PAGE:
However, problems arise from a Daley vs. the Committeemen match-up. Who would be the candidate of the Machine committeemen to slay the mighty Rahm? There are only two alternatives, since there are only two other viable candidates, at this juncture: James Meeks and Gery Chico. It’s hard to see how the Machine could rally behind Meeks, who has been perceived as a Machine opponent since his arrival in politics. Further, given the racially charged atmosphere in Chicago, it’s hard to see a cabal of powerful white committeemen getting behind Meeks, if only because his race would make him a tough sell in their wards. On the other hand, perhaps we are post-racial in Chicago. Further, the Reverend Meeks’ social conservatism should play well in the similarly socially conservative white wards on the geographic fringes of the city. Meeks is a coalition builder who works well with most people, and is working especially hard cultivating the police officers and fire fighters who live in the white wards. These guys will be eager to back anyone perceived as an anti-Daley candidate. And there are a lot of people, and not just fire fighters and police officers, in the Machine wards who would just love to see Emanuel lose this election just to stick it in the ear of a guy who is widely perceived as the president’s guy. People just don’t like Rahm and would love to see him lose everything. A lot of those people live in neighborhoods represented by Machine committeemen. Finally, a lot of what I, and others, have described as “white” wards aren’t so white any more; backing a black candidate wouldn’t hurt committeemen in those wards with their growing minority constituencies. So Meeks might not be such a long shot for Machine support.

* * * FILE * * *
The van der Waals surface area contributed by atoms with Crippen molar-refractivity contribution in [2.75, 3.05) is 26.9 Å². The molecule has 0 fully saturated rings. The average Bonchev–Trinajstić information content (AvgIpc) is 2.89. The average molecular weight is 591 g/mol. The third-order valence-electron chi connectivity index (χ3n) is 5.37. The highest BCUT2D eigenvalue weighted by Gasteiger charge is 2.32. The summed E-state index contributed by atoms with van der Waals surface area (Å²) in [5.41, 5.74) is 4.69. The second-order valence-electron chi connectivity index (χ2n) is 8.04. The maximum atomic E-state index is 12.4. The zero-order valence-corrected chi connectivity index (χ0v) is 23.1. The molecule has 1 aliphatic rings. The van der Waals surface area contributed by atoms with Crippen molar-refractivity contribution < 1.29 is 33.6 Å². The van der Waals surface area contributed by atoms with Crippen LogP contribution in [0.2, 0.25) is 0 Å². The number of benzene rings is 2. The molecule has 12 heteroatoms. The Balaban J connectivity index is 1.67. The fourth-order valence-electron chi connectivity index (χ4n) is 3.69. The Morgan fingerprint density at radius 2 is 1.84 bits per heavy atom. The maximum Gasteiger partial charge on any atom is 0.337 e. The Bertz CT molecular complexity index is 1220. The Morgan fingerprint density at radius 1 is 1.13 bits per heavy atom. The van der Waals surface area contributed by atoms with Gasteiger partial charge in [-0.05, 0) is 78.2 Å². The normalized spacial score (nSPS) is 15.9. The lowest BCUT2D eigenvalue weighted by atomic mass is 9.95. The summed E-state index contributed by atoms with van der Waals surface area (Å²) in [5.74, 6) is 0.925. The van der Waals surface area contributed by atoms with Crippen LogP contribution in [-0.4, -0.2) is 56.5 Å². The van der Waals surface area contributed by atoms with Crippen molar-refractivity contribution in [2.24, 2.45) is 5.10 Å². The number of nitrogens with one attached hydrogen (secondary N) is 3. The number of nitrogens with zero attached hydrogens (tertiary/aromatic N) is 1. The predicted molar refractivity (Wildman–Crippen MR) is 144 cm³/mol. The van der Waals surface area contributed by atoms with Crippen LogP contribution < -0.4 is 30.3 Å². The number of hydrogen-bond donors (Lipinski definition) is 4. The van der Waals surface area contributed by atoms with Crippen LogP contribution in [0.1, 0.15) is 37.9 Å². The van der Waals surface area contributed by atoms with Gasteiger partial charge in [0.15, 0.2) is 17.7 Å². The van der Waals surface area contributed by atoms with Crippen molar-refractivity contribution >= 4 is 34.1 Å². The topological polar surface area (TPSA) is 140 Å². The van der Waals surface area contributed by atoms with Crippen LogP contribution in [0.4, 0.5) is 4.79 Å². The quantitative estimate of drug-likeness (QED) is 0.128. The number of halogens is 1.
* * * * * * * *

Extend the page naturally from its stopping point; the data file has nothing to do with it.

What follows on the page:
On the other hand, I get the sense that Meeks may not be around for the February ballot simply because he has made deals for his support in the past and Rahm might be dealing. On a third hand, if such a thing were possible, Rahm may not be dealing simply because, as long as Carol Moseley Braun (Can you believe it? Just how dumb can the voters be? I hope not that dumb, but I digress.) is in the race, it is in Rahm’s interest to keep the black vote split so that he can win by appealing to his natural base of north side yuppies, sophisticated downtown media and business types, and pols on the take. Further, if you really believe the conspiracy theorists, the only reason Braun is in the race is because Rahm and the Daleys put her up to draw black votes away from Meeks.

It is similarly not easy to see Gery Chico carrying the standard of the Machine committeemen against his former boss, Rich Daley. Stranger things have happened, though, and, as Metternich said of nations, politicians don’t have permanent friends, only permanent interests. And Chico’s mixed white-Hispanic background make him an attractive candidate given the demographics of the town. So maybe he will be carrying the banner of the Madigans, Burkes, Zalewskis, and Berrios of the world.

This could, and, it’s looking like, will change after Tuesday when Congressman Danny Davis, Attorney General Lisa Madigan, and County Treasurer Maria Pappas win re-election to their current posts and decide whether to run for mayor. A more natural standard-bearer for the Machine could emerge and we’re all back to square one.

Or perhaps Michael Sneed is wrong and Emanuel is not the Daley family candidate. Gery Chico would seem to be just as natural a candidate for the Daleys, unless they see the obvious advantages to Chicago of having a guy with a firm hold on the President’s ear on the Fifth Floor.

This is all confusing, but one has to admit that such swirling cross-currents are what make Chicago THE place to live if one genuinely loves REAL politics.

1 comment: